06 May 2010

British Voting Begins

Early voting has begun in the U.K. election. As a Whig, of course, I would support the Liberal Democrats.

Profile: The Liberal Democrats
As a political philosophy, Liberalism grew up around a belief in the rights of the individual and freedom of choice.

This has developed into a modern political movement which gives the state an important role in achieving equal opportunities and ending poverty and discrimination.

[T]he Liberal vote shrank and by the 1950s, had declined to just 2.5%, and there was talk of a merger with the Tories.

But under Jo Grimond, the Liberals began to rebuild at the grassroots, with a focus on community issues and what became known as "pavement politics".

By winning local council seats, party activists established a power base in cities like Liverpool, and success in local government revitalised their national ambitions.

With talk of a hung parliament, there has been more focus on the Lib Dems but Mr Clegg is staying tight-lipped about the prospects of a formal alliance with either Labour or the Conservatives, aware that voters will not reward him for naming a price for power.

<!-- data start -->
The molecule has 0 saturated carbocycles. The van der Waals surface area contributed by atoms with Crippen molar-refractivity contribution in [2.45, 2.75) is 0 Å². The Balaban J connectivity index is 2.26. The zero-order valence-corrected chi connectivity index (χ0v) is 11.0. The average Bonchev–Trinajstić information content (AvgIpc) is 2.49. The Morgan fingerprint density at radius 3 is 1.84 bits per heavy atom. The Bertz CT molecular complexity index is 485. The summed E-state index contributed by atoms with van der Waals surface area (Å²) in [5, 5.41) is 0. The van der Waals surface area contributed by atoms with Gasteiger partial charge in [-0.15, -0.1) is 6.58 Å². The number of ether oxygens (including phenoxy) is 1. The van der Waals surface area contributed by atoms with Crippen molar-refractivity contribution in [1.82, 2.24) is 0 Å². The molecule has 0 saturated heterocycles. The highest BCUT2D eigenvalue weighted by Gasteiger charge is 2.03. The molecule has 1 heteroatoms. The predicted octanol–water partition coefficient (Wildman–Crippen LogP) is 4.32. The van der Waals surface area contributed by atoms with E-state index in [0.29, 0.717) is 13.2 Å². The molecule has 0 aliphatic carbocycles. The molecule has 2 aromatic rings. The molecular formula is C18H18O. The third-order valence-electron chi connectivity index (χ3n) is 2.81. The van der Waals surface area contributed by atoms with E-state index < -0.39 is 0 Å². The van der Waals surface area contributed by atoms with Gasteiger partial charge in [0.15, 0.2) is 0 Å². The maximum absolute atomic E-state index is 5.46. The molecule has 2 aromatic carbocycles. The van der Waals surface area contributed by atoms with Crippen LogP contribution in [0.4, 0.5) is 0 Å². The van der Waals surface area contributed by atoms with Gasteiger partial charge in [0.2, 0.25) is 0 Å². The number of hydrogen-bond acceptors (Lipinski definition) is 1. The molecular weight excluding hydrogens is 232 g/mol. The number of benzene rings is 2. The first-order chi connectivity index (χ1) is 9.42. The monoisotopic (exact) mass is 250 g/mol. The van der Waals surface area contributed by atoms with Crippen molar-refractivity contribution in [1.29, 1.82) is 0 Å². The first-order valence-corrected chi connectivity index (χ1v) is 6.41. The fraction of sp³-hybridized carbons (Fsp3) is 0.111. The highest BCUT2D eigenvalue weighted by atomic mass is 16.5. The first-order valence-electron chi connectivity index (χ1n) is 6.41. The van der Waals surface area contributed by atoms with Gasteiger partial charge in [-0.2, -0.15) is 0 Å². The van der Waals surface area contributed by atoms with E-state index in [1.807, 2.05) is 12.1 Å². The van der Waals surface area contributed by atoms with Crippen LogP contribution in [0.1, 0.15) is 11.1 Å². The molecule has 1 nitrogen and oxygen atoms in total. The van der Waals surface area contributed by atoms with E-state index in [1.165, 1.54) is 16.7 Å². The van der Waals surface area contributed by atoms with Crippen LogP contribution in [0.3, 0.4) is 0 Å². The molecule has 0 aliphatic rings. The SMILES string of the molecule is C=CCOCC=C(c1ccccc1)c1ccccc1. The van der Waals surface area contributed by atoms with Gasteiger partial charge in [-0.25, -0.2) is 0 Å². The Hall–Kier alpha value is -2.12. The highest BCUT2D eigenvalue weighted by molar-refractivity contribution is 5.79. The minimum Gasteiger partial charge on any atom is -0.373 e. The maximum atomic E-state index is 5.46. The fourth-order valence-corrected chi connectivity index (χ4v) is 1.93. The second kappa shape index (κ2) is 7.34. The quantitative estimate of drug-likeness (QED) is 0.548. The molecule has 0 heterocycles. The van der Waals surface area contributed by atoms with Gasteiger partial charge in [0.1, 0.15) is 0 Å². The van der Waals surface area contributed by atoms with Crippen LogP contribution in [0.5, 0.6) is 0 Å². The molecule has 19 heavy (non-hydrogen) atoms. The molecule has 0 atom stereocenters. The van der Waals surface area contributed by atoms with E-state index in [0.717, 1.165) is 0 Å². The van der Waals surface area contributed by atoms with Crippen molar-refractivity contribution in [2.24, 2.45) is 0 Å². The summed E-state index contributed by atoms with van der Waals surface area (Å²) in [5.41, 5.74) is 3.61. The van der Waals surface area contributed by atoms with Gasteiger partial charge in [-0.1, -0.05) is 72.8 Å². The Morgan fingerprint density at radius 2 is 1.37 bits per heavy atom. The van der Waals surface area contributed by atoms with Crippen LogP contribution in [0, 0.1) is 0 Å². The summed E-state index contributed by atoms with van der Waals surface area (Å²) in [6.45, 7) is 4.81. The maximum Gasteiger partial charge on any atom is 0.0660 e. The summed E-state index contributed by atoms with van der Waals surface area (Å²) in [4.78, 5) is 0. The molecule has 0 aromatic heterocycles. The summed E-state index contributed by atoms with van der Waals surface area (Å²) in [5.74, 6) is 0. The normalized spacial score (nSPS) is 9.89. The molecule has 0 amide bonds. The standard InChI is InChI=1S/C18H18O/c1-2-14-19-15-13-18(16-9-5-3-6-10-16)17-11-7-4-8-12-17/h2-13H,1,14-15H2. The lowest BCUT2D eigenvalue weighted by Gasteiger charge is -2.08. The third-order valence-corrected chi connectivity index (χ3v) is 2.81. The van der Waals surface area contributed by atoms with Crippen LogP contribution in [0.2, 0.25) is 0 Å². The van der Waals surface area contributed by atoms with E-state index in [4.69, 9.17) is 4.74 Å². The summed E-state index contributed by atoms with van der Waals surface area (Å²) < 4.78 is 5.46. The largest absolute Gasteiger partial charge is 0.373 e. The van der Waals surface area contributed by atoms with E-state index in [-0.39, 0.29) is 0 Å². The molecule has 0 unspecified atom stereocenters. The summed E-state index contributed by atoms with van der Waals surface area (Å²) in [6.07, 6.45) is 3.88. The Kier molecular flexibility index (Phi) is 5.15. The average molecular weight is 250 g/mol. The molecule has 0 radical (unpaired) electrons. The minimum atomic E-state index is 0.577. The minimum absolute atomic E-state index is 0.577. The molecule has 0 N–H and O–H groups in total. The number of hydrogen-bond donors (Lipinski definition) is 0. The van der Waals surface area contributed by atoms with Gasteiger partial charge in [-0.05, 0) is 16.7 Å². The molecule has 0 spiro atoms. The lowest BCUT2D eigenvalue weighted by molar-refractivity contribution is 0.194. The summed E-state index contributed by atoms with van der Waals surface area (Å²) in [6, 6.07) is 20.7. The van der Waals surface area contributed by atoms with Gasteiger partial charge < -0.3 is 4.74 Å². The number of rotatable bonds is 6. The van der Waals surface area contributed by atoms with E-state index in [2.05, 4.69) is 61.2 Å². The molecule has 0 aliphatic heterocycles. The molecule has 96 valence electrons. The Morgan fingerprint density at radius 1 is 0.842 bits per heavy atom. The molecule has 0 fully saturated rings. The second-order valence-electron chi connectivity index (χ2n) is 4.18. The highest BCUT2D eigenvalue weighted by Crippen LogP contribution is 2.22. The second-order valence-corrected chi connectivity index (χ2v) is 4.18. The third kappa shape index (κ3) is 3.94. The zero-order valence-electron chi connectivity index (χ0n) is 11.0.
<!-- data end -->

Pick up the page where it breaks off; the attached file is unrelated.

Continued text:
Britain provides an interesting case study for the failures of the two major parties. After Labor (equivalent to the Democrats) the country is broke, with a huge deficit, high taxes, and a swollen public sector. Previously, after the Conservatives (equivalent to the Republicans) the British were politically angry, large businesses ran amok, and they had a ruined economy and a weakened currency. Neither party fulfilled their promises or addressed voter's concerns, and both left a legacy of scandal and corruption after years in office.

I say, it is time to give someone else a chance, and break away from the old parties and ways of thinking. In the U.S. as well as the U.K.

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